The stomachs of wild honey bees are full of healthy lactic acid bacteria that can fight bacterial infections in both bees and humans.
A collaboration between researchers at three universities in Sweden Lund University, the Swedish University of Agricultural Sciences and Karolinska Institutet has produced findings that could be a step towards solving the problems of both bee deaths and antibiotic resistance.
The researchers have now published their results in the scientific journal PLoS ONE and the legendary science photographer Professor Lennart Nilsson from Karolinska Institutet has illustrated the findings with his unique images.
Today, many people eat healthy lactic acid bacteria that are added to foods such as yogurt.
"In our previous studies, we have looked at honey bees in Sweden. What we have now found from our international studies is that, historically, people of all cultures have consumed the world's greatest natural blend of healthy bacteria in the form of honey", says Alejandra Vasquez, a researcher at Lund University.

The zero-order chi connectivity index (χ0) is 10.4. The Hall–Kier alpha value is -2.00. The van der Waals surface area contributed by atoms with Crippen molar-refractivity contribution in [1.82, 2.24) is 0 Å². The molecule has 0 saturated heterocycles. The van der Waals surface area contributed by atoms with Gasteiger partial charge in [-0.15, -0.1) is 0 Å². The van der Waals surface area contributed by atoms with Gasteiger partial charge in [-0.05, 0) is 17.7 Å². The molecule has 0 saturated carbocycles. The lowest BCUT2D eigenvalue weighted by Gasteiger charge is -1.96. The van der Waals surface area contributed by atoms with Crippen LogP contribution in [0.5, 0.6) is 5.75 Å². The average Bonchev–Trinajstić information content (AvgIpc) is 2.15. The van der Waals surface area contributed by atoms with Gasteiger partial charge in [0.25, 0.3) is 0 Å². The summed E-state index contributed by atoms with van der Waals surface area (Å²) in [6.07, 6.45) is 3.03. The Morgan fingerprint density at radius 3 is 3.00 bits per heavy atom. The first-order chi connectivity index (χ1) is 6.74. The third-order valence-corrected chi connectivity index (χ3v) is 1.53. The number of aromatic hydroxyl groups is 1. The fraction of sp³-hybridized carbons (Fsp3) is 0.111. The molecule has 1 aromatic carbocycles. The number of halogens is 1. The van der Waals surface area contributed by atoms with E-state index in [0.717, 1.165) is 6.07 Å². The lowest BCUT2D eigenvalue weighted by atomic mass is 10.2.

In wild and fresh honey, which honey hunters collect from bees' nests in high cliffs and trees, there are billions of healthy lactic acid bacteria of 13 different types. This is in comparison with the 1-3 different types found in commercial probiotic products, she explains.
The honey bees have used these bacteria for 80 million years to produce and protect their honey and their bee bread (bee pollen), which they produce to feed the entire bee colony. The researchers have now also shown that the healthy lactic acid bacteria combat the two most serious bacterial diseases to affect honey bees.
In the journal article, the researchers describe how the bees have these healthy bacteria in their honey stomachs and that they get the bacteria as newborns from the adult bees that feed them. The researchers have also seen that large quantities of harmful microorganisms
|Contact: Dr. Alejandra Vasquez|